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Meditations (abridged ∙ Penguin 60s) by…
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Meditations (abridged ∙ Penguin 60s)

by Emperor of Rome Marcus Aurelius

Other authors: Maxwell Staniforth (Translator), Robin Waterfield (Abridged by)

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Does ought befall you it is part of the Great Web.
  mdstarr | Sep 11, 2011 |
Does ought befall you it is part of the Great Web.
  muir | Nov 9, 2007 |
"Begin each day by telling yourself: Today I shall be meeting with interference, ingratitude, insolence, disloyalty, ill-will, and selfishness ---all of them due to the offenders' ignorance of what is good or evil. But for my part I have long perceived the nature of good and its nobility, the nature of evil and its meanness, and also the nature of the culprit himself, who is my brother (not in the physical sense, but as a fellow-creature similarly endowed with reason and a share of the divine); therefore none of those things can injure me, for nobody can implicate me in what is degrading. Neither can I be angry with my brother or fall foul of him; for he and I were born to work together, like a man's two hands, feet or eyelids, or like the upper and lower rows of his teeth. To obstruct each other is against Nature's law -- and what is irritation or aversion but a form of obstruction? " ( )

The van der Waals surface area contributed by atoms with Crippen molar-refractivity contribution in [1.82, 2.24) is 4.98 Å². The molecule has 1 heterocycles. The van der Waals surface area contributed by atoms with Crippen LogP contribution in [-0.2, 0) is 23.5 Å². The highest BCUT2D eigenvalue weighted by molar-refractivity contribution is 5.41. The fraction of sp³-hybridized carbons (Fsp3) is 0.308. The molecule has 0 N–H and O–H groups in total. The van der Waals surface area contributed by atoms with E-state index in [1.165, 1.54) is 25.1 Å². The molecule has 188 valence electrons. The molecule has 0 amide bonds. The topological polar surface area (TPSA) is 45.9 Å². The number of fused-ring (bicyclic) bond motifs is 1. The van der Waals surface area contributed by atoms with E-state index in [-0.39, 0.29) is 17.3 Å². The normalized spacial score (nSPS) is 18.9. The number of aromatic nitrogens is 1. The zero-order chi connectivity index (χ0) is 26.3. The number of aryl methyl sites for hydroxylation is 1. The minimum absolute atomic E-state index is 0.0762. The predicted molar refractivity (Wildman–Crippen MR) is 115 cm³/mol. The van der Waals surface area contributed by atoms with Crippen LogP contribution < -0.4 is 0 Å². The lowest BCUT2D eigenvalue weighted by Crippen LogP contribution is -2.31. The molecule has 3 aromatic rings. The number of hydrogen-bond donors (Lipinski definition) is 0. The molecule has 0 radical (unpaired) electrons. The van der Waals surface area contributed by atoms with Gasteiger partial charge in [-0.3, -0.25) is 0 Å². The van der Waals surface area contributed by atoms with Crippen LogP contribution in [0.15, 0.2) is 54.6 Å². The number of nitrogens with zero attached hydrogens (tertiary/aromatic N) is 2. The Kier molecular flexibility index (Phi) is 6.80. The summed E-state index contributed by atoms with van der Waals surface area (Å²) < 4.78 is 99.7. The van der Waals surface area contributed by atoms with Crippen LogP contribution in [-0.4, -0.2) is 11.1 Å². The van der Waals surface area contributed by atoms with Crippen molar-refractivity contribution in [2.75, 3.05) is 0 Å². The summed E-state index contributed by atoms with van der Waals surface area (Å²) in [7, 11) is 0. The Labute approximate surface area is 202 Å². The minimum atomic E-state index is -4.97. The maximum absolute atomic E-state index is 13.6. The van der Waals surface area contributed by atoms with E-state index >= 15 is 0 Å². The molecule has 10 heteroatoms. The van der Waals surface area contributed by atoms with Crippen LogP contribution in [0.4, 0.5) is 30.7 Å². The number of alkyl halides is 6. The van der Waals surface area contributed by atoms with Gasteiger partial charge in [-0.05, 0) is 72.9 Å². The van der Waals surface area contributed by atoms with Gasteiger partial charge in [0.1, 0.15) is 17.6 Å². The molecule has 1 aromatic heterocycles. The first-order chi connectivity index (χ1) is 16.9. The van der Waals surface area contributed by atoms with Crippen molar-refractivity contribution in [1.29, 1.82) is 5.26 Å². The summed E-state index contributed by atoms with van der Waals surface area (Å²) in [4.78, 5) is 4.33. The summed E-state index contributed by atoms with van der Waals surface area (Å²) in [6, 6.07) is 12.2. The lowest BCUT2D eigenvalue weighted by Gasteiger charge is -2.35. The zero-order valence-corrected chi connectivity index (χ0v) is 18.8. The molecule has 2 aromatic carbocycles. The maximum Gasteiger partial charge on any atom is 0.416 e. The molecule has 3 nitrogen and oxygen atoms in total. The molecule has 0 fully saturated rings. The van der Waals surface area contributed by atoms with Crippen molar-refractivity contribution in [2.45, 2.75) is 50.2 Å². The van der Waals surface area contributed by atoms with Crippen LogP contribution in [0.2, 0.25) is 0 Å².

1 vote | alv | Sep 2, 2006 |
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Author nameRoleType of authorWork?Status
Emperor of Rome Marcus Aureliusprimary authorall editionscalculated
Staniforth, MaxwellTranslatorsecondary authorall editionsconfirmed
Waterfield, RobinAbridged bysecondary authorall editionsconfirmed
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Amazon.com Product Description (ISBN 0146000633, Paperback)

The classic work of literature in which the second century Roman Emperor Marcus Aurelius set out his thoughts on life and death.

(retrieved from Amazon Thu, 12 Mar 2015 18:20:45 -0400)

(see all 2 descriptions)

"Written in Greek by an intellectual Roman emperor without any intention of publication, the Meditations of Marcus Aurelius (AD 121-180) offer a wide range of fascinating spiritual reflections and exercises developed as the leader struggled to understand himself and make sense of the universe. Spanning from doubt and despair to conviction and exultation, they cover such diverse topics as the question of virtue, human rationality, the nature of the gods and Aurelius's own emotions. But while the Meditations were composed to provide personal consolation, in developing his beliefs Marcus also created one of the greatest of all works of philosophy: a series of wise and practical aphorisms that have been consulted and admired by statesmen, thinkers and ordinary readers for almost two thousand years." -- Publisher's website.… (more)

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